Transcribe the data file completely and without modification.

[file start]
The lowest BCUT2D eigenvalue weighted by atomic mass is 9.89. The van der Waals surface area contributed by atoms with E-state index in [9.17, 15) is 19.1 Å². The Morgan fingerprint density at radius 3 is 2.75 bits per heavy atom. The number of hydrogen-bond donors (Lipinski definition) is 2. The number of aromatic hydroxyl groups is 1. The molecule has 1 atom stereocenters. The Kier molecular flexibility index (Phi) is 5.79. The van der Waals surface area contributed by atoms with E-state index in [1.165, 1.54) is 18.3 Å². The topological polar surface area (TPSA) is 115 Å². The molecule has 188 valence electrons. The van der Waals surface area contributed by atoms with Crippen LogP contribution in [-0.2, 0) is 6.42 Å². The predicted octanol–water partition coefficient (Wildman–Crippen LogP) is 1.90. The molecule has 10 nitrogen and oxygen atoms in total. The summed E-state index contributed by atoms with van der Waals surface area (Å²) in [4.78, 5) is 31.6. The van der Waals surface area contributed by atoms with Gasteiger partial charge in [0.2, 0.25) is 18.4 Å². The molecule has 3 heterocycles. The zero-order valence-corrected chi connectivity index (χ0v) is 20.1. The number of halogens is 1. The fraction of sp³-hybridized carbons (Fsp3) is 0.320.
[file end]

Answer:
The lowest BCUT2D eigenvalue weighted by atomic mass is 9.89. The van der Waals surface area contributed by atoms with E-state index in [9.17, 15) is 19.1 Å². The Morgan fingerprint density at radius 3 is 2.75 bits per heavy atom. The number of hydrogen-bond donors (Lipinski definition) is 2. The number of aromatic hydroxyl groups is 1. The molecule has 1 atom stereocenters. The Kier molecular flexibility index (Phi) is 5.79. The van der Waals surface area contributed by atoms with E-state index in [1.165, 1.54) is 18.3 Å². The topological polar surface area (TPSA) is 115 Å². The molecule has 188 valence electrons. The van der Waals surface area contributed by atoms with Crippen LogP contribution in [-0.2, 0) is 6.42 Å². The predicted octanol–water partition coefficient (Wildman–Crippen LogP) is 1.90. The molecule has 10 nitrogen and oxygen atoms in total. The summed E-state index contributed by atoms with van der Waals surface area (Å²) in [4.78, 5) is 31.6. The van der Waals surface area contributed by atoms with Gasteiger partial charge in [0.2, 0.25) is 18.4 Å². The molecule has 3 heterocycles. The zero-order valence-corrected chi connectivity index (χ0v) is 20.1. The number of halogens is 1. The fraction of sp³-hybridized carbons (Fsp3) is 0.320.